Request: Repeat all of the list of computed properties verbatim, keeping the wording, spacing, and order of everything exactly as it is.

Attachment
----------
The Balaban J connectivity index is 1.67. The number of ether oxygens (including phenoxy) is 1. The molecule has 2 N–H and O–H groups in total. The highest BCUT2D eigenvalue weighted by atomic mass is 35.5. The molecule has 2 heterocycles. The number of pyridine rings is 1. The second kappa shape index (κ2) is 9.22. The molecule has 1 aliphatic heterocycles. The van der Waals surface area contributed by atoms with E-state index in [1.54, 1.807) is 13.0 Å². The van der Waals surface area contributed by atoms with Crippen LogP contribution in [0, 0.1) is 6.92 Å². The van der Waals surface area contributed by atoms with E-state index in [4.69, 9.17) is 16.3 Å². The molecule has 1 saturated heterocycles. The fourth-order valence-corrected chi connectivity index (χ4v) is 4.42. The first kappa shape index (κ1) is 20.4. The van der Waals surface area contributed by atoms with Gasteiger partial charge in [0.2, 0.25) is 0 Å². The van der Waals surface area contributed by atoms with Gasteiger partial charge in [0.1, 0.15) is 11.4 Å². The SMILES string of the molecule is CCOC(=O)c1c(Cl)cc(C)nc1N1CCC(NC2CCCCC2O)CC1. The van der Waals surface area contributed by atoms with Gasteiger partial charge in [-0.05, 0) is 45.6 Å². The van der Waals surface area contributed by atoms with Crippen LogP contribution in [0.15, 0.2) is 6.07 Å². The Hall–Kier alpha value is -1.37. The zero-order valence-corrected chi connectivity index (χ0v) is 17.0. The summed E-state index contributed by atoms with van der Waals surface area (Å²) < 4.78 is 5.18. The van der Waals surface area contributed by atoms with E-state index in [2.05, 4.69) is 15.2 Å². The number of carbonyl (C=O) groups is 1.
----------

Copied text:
The Balaban J connectivity index is 1.67. The number of ether oxygens (including phenoxy) is 1. The molecule has 2 N–H and O–H groups in total. The highest BCUT2D eigenvalue weighted by atomic mass is 35.5. The molecule has 2 heterocycles. The number of pyridine rings is 1. The second kappa shape index (κ2) is 9.22. The molecule has 1 aliphatic heterocycles. The van der Waals surface area contributed by atoms with E-state index in [1.54, 1.807) is 13.0 Å². The van der Waals surface area contributed by atoms with Crippen LogP contribution in [0, 0.1) is 6.92 Å². The van der Waals surface area contributed by atoms with E-state index in [4.69, 9.17) is 16.3 Å². The molecule has 1 saturated heterocycles. The fourth-order valence-corrected chi connectivity index (χ4v) is 4.42. The first kappa shape index (κ1) is 20.4. The van der Waals surface area contributed by atoms with Gasteiger partial charge in [0.2, 0.25) is 0 Å². The van der Waals surface area contributed by atoms with Gasteiger partial charge in [0.1, 0.15) is 11.4 Å². The SMILES string of the molecule is CCOC(=O)c1c(Cl)cc(C)nc1N1CCC(NC2CCCCC2O)CC1. The van der Waals surface area contributed by atoms with Gasteiger partial charge in [-0.05, 0) is 45.6 Å². The van der Waals surface area contributed by atoms with Crippen LogP contribution in [0.15, 0.2) is 6.07 Å². The Hall–Kier alpha value is -1.37. The zero-order valence-corrected chi connectivity index (χ0v) is 17.0. The summed E-state index contributed by atoms with van der Waals surface area (Å²) < 4.78 is 5.18. The van der Waals surface area contributed by atoms with E-state index in [2.05, 4.69) is 15.2 Å². The number of carbonyl (C=O) groups is 1.